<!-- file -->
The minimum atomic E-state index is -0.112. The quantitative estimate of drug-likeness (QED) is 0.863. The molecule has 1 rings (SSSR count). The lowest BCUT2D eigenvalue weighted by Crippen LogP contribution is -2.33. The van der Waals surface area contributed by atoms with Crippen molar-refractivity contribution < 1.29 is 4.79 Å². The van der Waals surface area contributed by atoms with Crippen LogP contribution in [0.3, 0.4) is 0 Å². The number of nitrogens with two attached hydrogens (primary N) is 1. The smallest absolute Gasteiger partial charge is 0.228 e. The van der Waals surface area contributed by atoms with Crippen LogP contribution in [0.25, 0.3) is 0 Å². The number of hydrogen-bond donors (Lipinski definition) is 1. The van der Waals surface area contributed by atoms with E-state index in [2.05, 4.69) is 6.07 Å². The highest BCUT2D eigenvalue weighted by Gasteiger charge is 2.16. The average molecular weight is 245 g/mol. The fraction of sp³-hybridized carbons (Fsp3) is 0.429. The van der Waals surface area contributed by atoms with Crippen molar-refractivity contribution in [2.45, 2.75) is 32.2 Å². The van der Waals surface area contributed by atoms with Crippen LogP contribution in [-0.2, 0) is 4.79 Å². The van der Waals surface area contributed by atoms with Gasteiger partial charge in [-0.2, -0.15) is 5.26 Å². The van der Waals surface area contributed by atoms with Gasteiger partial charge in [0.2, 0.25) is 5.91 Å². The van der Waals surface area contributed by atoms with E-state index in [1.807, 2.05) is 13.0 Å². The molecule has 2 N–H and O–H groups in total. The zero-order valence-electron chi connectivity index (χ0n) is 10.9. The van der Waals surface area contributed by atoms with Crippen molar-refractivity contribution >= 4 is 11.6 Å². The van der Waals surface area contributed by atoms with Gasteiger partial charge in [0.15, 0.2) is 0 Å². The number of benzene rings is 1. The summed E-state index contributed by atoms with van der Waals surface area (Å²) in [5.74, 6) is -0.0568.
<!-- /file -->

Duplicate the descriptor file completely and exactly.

The minimum atomic E-state index is -0.112. The quantitative estimate of drug-likeness (QED) is 0.863. The molecule has 1 rings (SSSR count). The lowest BCUT2D eigenvalue weighted by Crippen LogP contribution is -2.33. The van der Waals surface area contributed by atoms with Crippen molar-refractivity contribution < 1.29 is 4.79 Å². The van der Waals surface area contributed by atoms with Crippen LogP contribution in [0.3, 0.4) is 0 Å². The number of nitrogens with two attached hydrogens (primary N) is 1. The smallest absolute Gasteiger partial charge is 0.228 e. The van der Waals surface area contributed by atoms with Crippen LogP contribution in [0.25, 0.3) is 0 Å². The number of hydrogen-bond donors (Lipinski definition) is 1. The van der Waals surface area contributed by atoms with E-state index in [2.05, 4.69) is 6.07 Å². The highest BCUT2D eigenvalue weighted by Gasteiger charge is 2.16. The average molecular weight is 245 g/mol. The fraction of sp³-hybridized carbons (Fsp3) is 0.429. The van der Waals surface area contributed by atoms with Crippen molar-refractivity contribution in [2.45, 2.75) is 32.2 Å². The van der Waals surface area contributed by atoms with Crippen LogP contribution in [-0.2, 0) is 4.79 Å². The van der Waals surface area contributed by atoms with Gasteiger partial charge in [-0.2, -0.15) is 5.26 Å². The van der Waals surface area contributed by atoms with Gasteiger partial charge in [0.2, 0.25) is 5.91 Å². The van der Waals surface area contributed by atoms with E-state index in [1.807, 2.05) is 13.0 Å². The molecule has 2 N–H and O–H groups in total. The zero-order valence-electron chi connectivity index (χ0n) is 10.9. The van der Waals surface area contributed by atoms with Crippen molar-refractivity contribution >= 4 is 11.6 Å². The van der Waals surface area contributed by atoms with Gasteiger partial charge in [0.15, 0.2) is 0 Å². The number of benzene rings is 1. The summed E-state index contributed by atoms with van der Waals surface area (Å²) in [5.74, 6) is -0.0568.